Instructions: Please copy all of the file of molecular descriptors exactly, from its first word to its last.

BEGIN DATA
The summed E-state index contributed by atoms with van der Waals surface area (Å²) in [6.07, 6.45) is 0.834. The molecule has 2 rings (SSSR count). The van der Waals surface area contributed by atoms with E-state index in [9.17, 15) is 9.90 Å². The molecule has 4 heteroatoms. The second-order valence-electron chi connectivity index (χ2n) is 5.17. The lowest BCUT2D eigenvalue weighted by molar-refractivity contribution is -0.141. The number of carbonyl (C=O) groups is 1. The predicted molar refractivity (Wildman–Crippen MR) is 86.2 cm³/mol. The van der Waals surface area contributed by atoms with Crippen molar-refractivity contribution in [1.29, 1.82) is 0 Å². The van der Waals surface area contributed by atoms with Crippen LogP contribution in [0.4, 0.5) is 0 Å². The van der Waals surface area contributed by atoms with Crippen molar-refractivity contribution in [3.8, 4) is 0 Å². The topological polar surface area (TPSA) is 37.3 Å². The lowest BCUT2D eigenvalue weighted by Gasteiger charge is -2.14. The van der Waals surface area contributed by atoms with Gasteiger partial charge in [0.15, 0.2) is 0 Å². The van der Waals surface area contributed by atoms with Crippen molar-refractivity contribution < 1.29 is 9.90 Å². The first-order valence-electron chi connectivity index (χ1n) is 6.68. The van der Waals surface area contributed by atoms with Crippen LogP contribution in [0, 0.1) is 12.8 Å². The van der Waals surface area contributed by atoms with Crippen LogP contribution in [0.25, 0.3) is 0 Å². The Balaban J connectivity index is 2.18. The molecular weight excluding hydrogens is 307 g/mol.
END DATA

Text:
The summed E-state index contributed by atoms with van der Waals surface area (Å²) in [6.07, 6.45) is 0.834. The molecule has 2 rings (SSSR count). The van der Waals surface area contributed by atoms with E-state index in [9.17, 15) is 9.90 Å². The molecule has 4 heteroatoms. The second-order valence-electron chi connectivity index (χ2n) is 5.17. The lowest BCUT2D eigenvalue weighted by molar-refractivity contribution is -0.141. The number of carbonyl (C=O) groups is 1. The predicted molar refractivity (Wildman–Crippen MR) is 86.2 cm³/mol. The van der Waals surface area contributed by atoms with Crippen molar-refractivity contribution in [1.29, 1.82) is 0 Å². The van der Waals surface area contributed by atoms with Crippen LogP contribution in [0.4, 0.5) is 0 Å². The van der Waals surface area contributed by atoms with Crippen molar-refractivity contribution in [3.8, 4) is 0 Å². The topological polar surface area (TPSA) is 37.3 Å². The lowest BCUT2D eigenvalue weighted by Gasteiger charge is -2.14. The van der Waals surface area contributed by atoms with Gasteiger partial charge in [0.15, 0.2) is 0 Å². The van der Waals surface area contributed by atoms with Crippen molar-refractivity contribution < 1.29 is 9.90 Å². The first-order valence-electron chi connectivity index (χ1n) is 6.68. The van der Waals surface area contributed by atoms with Crippen LogP contribution in [0, 0.1) is 12.8 Å². The van der Waals surface area contributed by atoms with Crippen LogP contribution in [0.25, 0.3) is 0 Å². The Balaban J connectivity index is 2.18. The molecular weight excluding hydrogens is 307 g/mol.